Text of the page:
• While keeping to the style of the given publication (you're not going to write an edgy or humorous query letter targeting The Economist), use your query to show—not tell—how you write. The query is your personal and professional introduction.
• Recent clips or other collaterals that show your style, knowledge of the industry and how your experience compliments the needs of the publication. Showcase your best three to five clips, press releases or other work examples. Don?t inundate the editor—if your work is on target, one example likely will suffice. Also, steer the editor back to your Web site for other clips on the topic, if appropriate.
• The right editor as the target. While it's usually pointless to shoot for the editor in chief (he or she is usually too busy) of any publication, peruse the staff listings for a more appropriate editor or staffer who might receive in-bound queries.
• A few story ideas. Bring something to the table—the more insight, understanding and vision you show that you have about the publication, the more useful you become to the editor.
• A mention that you work on a computer and are prepared to file in any format they require.
• Full contact information, including your phone number, mailing address and e-mail address, and a mention that you will call them within several days to discuss the possibility of working together. Then, follow up within one week.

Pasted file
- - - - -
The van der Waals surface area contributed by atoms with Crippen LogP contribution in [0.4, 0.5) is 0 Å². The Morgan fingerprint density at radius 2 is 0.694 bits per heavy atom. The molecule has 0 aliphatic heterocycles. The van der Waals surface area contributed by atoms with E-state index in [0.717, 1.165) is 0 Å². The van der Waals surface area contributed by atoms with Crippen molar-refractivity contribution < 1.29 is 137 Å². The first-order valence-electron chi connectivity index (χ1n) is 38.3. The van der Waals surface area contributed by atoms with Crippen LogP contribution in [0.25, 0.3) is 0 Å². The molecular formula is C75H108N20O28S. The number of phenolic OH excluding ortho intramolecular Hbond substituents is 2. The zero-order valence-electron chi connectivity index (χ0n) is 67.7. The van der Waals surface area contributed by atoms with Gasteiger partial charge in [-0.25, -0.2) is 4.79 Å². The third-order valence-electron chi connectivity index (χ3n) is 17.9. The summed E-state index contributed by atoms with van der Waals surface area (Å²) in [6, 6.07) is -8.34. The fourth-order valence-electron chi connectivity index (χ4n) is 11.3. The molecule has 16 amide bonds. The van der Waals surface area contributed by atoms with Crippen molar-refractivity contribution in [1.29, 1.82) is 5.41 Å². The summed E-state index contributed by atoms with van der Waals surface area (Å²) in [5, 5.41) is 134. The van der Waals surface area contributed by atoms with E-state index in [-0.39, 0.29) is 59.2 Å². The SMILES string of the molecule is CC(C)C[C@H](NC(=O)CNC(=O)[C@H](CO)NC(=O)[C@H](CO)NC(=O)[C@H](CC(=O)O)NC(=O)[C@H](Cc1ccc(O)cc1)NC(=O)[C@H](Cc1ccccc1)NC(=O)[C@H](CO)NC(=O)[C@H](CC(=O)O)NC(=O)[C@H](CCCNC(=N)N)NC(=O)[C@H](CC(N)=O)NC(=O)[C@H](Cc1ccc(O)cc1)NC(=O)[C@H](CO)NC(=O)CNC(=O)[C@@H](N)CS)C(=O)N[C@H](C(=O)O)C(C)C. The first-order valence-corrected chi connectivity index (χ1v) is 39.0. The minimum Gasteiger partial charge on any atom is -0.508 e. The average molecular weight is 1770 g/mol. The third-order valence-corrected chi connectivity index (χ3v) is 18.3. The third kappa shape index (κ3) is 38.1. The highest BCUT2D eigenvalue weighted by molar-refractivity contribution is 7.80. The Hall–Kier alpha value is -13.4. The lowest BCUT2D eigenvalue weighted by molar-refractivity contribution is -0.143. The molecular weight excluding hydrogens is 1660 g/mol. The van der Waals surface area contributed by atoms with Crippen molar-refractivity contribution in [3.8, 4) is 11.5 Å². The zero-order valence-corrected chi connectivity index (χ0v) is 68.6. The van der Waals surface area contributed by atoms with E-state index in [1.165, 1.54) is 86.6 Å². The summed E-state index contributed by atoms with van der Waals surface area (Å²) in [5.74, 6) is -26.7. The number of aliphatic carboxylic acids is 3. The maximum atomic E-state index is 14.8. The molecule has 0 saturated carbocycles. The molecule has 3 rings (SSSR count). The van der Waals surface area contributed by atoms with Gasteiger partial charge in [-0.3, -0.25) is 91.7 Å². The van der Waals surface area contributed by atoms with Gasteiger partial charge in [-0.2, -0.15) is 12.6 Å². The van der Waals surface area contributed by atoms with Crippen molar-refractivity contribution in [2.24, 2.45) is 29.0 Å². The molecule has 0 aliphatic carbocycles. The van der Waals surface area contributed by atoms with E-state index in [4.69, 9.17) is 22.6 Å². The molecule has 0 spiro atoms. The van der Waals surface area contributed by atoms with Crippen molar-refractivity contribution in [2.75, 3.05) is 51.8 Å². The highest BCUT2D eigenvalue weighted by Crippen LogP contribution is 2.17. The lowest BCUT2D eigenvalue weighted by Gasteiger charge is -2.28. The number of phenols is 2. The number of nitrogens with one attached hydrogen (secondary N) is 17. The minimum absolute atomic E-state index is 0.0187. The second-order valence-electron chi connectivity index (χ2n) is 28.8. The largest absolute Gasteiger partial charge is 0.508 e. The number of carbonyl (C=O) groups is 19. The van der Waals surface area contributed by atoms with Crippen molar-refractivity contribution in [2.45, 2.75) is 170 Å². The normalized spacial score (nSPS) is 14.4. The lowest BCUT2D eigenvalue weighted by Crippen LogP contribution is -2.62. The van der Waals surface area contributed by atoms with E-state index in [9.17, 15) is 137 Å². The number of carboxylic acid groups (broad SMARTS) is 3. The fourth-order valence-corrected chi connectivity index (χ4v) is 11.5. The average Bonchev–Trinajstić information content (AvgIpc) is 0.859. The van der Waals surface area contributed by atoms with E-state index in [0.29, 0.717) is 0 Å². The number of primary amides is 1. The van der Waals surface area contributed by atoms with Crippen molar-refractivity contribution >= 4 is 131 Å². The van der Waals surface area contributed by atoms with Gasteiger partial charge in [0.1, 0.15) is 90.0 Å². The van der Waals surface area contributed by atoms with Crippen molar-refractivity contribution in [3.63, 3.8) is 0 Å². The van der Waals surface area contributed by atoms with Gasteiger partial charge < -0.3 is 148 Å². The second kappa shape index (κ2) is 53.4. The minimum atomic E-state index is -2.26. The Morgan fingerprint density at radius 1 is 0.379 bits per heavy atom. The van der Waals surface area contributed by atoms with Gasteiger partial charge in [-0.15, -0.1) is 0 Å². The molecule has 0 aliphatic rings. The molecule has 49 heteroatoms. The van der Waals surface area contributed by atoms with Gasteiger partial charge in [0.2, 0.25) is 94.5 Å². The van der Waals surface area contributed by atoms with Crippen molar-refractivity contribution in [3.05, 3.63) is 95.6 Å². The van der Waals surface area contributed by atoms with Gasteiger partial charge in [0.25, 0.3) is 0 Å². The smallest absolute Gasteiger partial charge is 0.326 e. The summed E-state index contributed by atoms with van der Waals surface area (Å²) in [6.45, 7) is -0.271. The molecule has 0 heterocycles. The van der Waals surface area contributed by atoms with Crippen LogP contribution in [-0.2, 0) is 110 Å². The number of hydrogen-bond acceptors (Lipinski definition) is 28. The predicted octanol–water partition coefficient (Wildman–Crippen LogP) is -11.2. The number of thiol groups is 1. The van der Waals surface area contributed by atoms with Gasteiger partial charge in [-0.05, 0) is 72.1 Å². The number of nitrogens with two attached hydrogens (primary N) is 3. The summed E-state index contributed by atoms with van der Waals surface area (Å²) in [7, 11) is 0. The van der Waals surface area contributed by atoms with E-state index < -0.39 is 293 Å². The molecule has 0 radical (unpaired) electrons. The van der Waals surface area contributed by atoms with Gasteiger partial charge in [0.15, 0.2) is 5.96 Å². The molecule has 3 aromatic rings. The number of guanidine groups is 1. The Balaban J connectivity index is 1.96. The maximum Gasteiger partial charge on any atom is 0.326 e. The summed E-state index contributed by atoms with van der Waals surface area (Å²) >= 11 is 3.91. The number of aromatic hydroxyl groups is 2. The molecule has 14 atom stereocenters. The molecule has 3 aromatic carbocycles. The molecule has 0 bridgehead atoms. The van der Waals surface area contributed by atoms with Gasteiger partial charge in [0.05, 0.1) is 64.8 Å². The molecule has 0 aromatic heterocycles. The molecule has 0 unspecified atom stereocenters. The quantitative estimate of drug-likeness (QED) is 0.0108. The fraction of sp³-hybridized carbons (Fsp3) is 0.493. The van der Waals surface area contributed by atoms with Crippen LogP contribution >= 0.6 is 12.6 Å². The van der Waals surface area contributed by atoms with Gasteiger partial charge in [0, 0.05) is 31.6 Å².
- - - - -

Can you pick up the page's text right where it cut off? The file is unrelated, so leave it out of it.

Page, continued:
• A thank you for their time. Time is a precious commodity to editors. A gracious thanks for their time and effort in reviewing your letter shows editors that you realize this.
Inclusion of an unsolicited manuscript is an iffy proposition. If it's a specialized publication and the editor declines to purchase your article, you could be stuck with a manuscript that cannot be sold.
Some editors don't accept such submissions; others accept them only if they include a self-addressed stamped envelope (SASE). Always offer to e-mail the editor the sample so, if he or she decides to run it, a staffer won't spend a half-hour typing it into the computer.
Query letters are no place for discussion of fees, usage or ownership rights. You're simply opening a door to a new relationship. Once you have followed up on your letter and have been received favorably by the assigning editor, then you can discuss these issues.
Stamp and send it
Of course, writing a query necessitates that you will have actually read the publication or know the company before writing your query.
If it's a magazine or other printed periodical you're targeting, one place to start is with a newsstand copy of the publication. Drop the (tax-deductible) investment on the cover price and spend some time reading the pages. Get a feel for its style, article concepts, topic areas and other elements that will both help you understand the publication, and help you portray to the editor that you understand the publication. Then, search the Internet for the publication's online version. This way, you can read past issues and get even more insight to what the publication is all about.
At the very least, your letter should reflect your understanding and insights; at most, your follow-up conversation should be peppered with concepts, vernacular and even names of players or organizations germane to the industry.
Central to this entire exercise is to sell yourself honestly. As small business owners, our clients are hiring a partner as much as they are buying a service or widget. Your ability to communicate directly, succinctly and honestly in either a pitch letter or a conversation speaks volumes to your professionalism. That, ultimately, is what our clients are hiring.